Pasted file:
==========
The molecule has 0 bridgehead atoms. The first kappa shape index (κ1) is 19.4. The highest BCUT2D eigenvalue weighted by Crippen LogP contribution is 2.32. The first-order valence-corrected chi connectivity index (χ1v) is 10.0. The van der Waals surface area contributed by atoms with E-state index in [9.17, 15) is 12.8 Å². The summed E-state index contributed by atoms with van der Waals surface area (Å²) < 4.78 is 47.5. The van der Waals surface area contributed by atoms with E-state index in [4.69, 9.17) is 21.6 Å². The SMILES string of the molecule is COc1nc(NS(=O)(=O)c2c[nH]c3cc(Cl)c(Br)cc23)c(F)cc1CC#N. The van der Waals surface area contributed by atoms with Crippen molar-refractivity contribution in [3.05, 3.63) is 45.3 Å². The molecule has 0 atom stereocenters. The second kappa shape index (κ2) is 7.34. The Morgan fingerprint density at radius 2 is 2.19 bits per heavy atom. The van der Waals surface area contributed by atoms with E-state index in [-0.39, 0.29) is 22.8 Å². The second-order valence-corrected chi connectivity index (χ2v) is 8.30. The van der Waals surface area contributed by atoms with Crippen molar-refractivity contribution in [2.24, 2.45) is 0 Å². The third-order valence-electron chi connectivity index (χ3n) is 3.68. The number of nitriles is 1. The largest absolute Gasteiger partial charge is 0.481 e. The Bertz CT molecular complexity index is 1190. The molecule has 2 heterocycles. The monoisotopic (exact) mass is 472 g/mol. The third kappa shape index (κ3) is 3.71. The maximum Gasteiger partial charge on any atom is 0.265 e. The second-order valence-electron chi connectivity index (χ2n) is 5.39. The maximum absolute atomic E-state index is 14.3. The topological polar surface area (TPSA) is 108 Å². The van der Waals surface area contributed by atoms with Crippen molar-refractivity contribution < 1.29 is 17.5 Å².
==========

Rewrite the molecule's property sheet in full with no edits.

The molecule has 0 bridgehead atoms. The first kappa shape index (κ1) is 19.4. The highest BCUT2D eigenvalue weighted by Crippen LogP contribution is 2.32. The first-order valence-corrected chi connectivity index (χ1v) is 10.0. The van der Waals surface area contributed by atoms with E-state index in [9.17, 15) is 12.8 Å². The summed E-state index contributed by atoms with van der Waals surface area (Å²) < 4.78 is 47.5. The van der Waals surface area contributed by atoms with E-state index in [4.69, 9.17) is 21.6 Å². The SMILES string of the molecule is COc1nc(NS(=O)(=O)c2c[nH]c3cc(Cl)c(Br)cc23)c(F)cc1CC#N. The van der Waals surface area contributed by atoms with Crippen molar-refractivity contribution in [3.05, 3.63) is 45.3 Å². The molecule has 0 atom stereocenters. The second kappa shape index (κ2) is 7.34. The Morgan fingerprint density at radius 2 is 2.19 bits per heavy atom. The van der Waals surface area contributed by atoms with E-state index in [-0.39, 0.29) is 22.8 Å². The second-order valence-corrected chi connectivity index (χ2v) is 8.30. The van der Waals surface area contributed by atoms with Crippen molar-refractivity contribution in [2.24, 2.45) is 0 Å². The third-order valence-electron chi connectivity index (χ3n) is 3.68. The number of nitriles is 1. The largest absolute Gasteiger partial charge is 0.481 e. The Bertz CT molecular complexity index is 1190. The molecule has 2 heterocycles. The monoisotopic (exact) mass is 472 g/mol. The third kappa shape index (κ3) is 3.71. The maximum Gasteiger partial charge on any atom is 0.265 e. The second-order valence-electron chi connectivity index (χ2n) is 5.39. The maximum absolute atomic E-state index is 14.3. The topological polar surface area (TPSA) is 108 Å². The van der Waals surface area contributed by atoms with Crippen molar-refractivity contribution < 1.29 is 17.5 Å².